The Palestinian death toll resulting from the ongoing Israeli attacks on the Gaza Strip has surpassed 29,000, the Gaza-based Health Ministry announced.
Endless shifts with no food, water, working environment; having to choose between patients, do surgeries without anaesthesia, letting them die for want of medicines, with infection; constantly losing their own health, house, colleagues and family members — these are some of the realities being faced by the doctors and healthcare staff in war-torn Gaza for over a month now.
The Gaza Strip, home to 2.3 million people, is under siege by the Israeli military in response to Hamas’ terror attack on October 7 that left 1,200 dead and 240 — from babies to octogenarians — taken hostage by Hamas.
While accidents, calamities, wars and deaths are not something unknown to doctors and other healthcare workers, the situation in Gaza is reportedly way beyond imagination. Yet amid a collapsing health system, limited painkillers, huge numbers of burns victims, amputations, the doctors are putting on a brave front.
“We are humbled by the heroic work of health workers in #Gaza,” Tedros Adhanom Ghebreyesus, WHO Director-General, posted on X.
Since October 7, the WHO has verified more than 250 attacks on healthcare in Gaza — at hospitals, clinics, ambulances and patients — and the West Bank.
“Half of Gaza Strip’s 36 hospitals and two-third of its primary healthcare centres are not functioning at all. Those that are functioning are operating way beyond their capacities,” the WHO chief said.
Many doctors and healthcare workers have lost their lives by choosing to stay back for their patients.
“We are being overwhelmed. There is nowhere to evacuate to… There is no escape route. We are probably one of the last lines of defence,” Paul Ley, a doctor at the European Hospital in Khan Yunis, Gaza, was quoted as saying by The Guardian.
“We never leave the hospital. We work round the clock. We do operations with minimal anaesthesia. If we run out, we can’t operate, but there is no clear line. There are a lot of people crying, screaming with pain, but we don’t have enough analgesics. We keep them for the kids or very severe cases.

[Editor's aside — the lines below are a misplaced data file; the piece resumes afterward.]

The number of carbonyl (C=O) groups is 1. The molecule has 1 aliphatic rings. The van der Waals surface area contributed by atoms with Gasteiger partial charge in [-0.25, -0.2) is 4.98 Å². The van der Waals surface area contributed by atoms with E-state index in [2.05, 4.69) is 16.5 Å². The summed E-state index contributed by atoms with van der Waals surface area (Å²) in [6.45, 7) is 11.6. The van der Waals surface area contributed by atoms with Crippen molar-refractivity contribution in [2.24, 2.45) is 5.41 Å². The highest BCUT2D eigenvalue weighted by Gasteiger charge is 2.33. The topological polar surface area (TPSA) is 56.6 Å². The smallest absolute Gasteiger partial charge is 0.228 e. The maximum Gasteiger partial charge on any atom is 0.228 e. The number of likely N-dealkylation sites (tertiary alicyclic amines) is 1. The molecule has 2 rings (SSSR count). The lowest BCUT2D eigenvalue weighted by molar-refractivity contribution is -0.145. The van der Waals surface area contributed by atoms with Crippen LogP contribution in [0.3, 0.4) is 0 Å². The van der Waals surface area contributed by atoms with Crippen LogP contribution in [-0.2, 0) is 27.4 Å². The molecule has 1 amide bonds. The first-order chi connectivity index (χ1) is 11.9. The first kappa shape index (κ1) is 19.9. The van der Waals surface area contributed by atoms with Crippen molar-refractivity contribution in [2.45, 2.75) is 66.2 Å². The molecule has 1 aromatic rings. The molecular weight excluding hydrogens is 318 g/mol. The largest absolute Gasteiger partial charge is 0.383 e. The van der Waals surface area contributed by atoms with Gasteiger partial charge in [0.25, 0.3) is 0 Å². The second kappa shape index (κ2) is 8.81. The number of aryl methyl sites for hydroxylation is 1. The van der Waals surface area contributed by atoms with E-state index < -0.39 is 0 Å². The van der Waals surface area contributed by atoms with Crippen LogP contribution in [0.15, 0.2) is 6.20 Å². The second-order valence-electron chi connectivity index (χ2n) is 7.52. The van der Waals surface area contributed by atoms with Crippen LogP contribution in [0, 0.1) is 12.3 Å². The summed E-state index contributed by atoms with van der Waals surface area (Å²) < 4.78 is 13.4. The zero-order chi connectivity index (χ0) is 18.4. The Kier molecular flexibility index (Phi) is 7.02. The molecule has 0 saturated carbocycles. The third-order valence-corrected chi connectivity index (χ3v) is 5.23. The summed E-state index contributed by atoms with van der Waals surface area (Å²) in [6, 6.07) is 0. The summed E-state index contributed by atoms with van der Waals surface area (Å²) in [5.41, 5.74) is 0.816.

“Normally we would change dressings on patients with 40 per cent burns with them under sedation and minimise the time by using more attendants… Now it has to be done with a lot of pain. We try to keep our heads cool and steady, but for local staff this is their families, friends, their people,” Ley said.
Speaking to IANS, Dr Ishwar Singh Gilada, Health Expert and Secretary General, People’s Health Organisation-India, said that in a normal scenario, a patient is surrounded by a team of expert doctors. But it is difficult in warzones.
“A general surgeon may have to do even cardiovascular surgery, plastic surgery or neurological surgery and sometimes even MBBS doctors will have to do some kind of minor surgery. So in that situation, it is not kind of more of a standard care. It is not optimal care.”
Doctors cannot “get any emergency care; blood supply, or any kind of surgery done immediately to plug the holes”, and are likely to make “judgmental errors, and not make the proper decision; feel fatigued, overwhelmed and ultimately burnout”.
Even as there is no safe water, air and food, doctors in Gaza are also facing patients with waterborne and respiratory diseases, in addition to war victims.
“This brutal annihilation of an entire population’s health system stretches beyond what humanitarian aid can fix. Doctors can’t stop bombs,” said Joe Belliveau, Executive Director for Doctors Without Borders, while calling for a sustained ceasefire in Gaza.